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Commentary

Mohamed El-Erian Explains the Coronavirus' Impact on Global Markets

In our podcast, Allianz’s chief economic advisor discusses the effects of financial contagion, a bond market breakdown, and the coronavirus’ impact on global supply chain.

Editor's note: Read the latest on how the coronavirus is rattling the markets and what investors can do to navigate it.

Mohamed El-Erian--chief economic advisor at Allianz, the parent of Pimco--recently spoke to Jeff Ptak, global director of manager research at Morningstar Research Services, in a special edition of Morningstar's podcast The Long View.  

As the world grapples with the fallout from the coronavirus, El-Erian talked about the impact this pandemic has on world markets and international investing.  

Here are excerpts of El-Erian's comments during the interview, which aired on March 23, 2020. 

Financial Contagion and Its Effects on Market Volatility 
El-Erian: What is occurring in the markets is that people are unable to do what they want to do. Let me give you an example; I take money out of a mutual fund because I need cash. The act of me taking out money forces my fund manager to raise cash, and they in turn will have to sell something. When markets are under stress, the managers are not able to sell what they want to sell--so they sell whatever they can. 

That results in a number of unintended consequences. First, it takes the pressure that was supposed to be in one segment to something else. When selling pressure contaminates something else, that's called contagion. Second, it results in the fund manager having a portfolio that is now different from what they want. Third, it puts enormous pressure on the value of the fund, which means that others are going to start looking and worrying. Next thing you know, you're cascading the self-feeding mechanisms. People are worried about these dynamics that can spread disruption. 

The Breakdown of the Bond Market 
El-Erian: We've come from a period where investors were living the dream, as I call it. Despite sluggish economic and corporate fundamentals, the S&P was up 30% in 2019. At the very same time that that happened, you also made money on U.S. government bonds. So, you made money on the risky stuff and you made money on the risk-free stuff. That is not supposed to happen. At the same time, volatility was very, very low. What that tells you is that the marketplace has been conditioned to care about only one thing to the exclusion of everything else. And that is central bank liquidity, particularly the predictable and ample injection of central bank liquidity. The result of that is the market underappreciated liquidity risk, credit risk, and equity risk. Now, we’re unfortunately reversing all three

De-Globalization Accelerated by the Coronavirus 
El-Erian:
What people have realized is that as efficient and as cost-effective as global supply chains are, they are not as resilient as people thought they were. The conventional wisdom was first shocked by the trade war, which was unthinkable. How could the U.S., the champion of free trade, become the most protectionist advanced economy? But it happened, and it opened the possibility in future of weaponizing economic tools much more.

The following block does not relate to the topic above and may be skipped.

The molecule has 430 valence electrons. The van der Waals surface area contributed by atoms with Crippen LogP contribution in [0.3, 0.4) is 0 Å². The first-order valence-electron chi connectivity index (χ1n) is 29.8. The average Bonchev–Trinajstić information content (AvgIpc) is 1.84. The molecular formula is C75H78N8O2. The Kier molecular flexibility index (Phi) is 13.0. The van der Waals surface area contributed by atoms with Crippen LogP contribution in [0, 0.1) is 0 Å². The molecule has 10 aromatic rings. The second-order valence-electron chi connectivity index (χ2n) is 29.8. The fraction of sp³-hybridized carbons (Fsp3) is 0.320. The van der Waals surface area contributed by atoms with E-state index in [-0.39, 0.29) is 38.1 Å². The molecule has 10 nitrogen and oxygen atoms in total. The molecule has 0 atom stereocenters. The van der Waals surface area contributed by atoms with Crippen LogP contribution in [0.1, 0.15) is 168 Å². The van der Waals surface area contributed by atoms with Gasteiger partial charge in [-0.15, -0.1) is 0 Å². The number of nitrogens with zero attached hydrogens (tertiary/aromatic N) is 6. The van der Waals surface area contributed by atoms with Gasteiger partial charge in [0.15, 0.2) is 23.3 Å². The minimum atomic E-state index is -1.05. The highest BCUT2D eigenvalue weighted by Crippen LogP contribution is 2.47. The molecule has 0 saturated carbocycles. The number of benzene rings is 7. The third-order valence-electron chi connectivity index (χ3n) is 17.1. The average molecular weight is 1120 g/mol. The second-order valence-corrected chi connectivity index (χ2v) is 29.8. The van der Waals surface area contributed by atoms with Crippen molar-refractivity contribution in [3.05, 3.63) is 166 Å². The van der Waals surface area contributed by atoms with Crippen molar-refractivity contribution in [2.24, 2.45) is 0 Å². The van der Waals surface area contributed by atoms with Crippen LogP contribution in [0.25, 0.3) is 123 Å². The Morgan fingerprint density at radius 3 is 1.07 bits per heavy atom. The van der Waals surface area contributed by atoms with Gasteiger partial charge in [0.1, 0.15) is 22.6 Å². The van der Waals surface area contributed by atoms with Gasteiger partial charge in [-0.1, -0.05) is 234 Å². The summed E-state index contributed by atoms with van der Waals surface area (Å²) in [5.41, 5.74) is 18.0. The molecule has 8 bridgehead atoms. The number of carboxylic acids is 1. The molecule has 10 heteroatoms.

The second shock, which makes the first one pale in comparison, is the coronavirus shock, where you simply can't get things moving. You can't manage inventory. This makes people think a lot more about resilience. How do I build in resilience into my system?  

Part of building in the resilience is having more of your supply chain close to you, even if that is more costly. We are going to see, unfortunately, a dynamic that you often see in the insurance market, which is that when the shock hits, after the shock, people overinsure. If they cannot overinsure collectively, i.e., if there isn't an insurance company that pulls their risks, they will self-insure. So, we will see the self-insurance behavior more, which will mean a de-globalization of supply chains. 

Impact of the Coronavirus on the Southern Hemisphere  

El-Erian: Every day I get up and I check the numbers--I look at Latin America and Africa. If it spreads there, the human suffering is going to be absolutely enormous, because the healthcare system will be overwhelmed very early on.  

In terms of economic and financial consequences, it will reinforce the breakdown of global trade and supply chains. I've been warning for three years now that we must be careful when we enter a more fragile landscape economically and financially. We must remember that emerging markets don't have the resilience of markets.   

One of major investment recommendation for the past three years was to fade the U.S. equities, because they've outperformed the rest of the world by so much, and thus people should move into international and emerging markets. I said over and over again, there's a reason why you should not do this now. It's about resilience. The time will come when you should fade U.S. equities in favor of international exposures, but we're not there yet. I think people are going to realize that investing in less developed areas comes with a host of risks, one of which is less structural resilience. 

This article was adapted from an interview that aired on Morningstar's The Long View podcast. Listen to the full episode.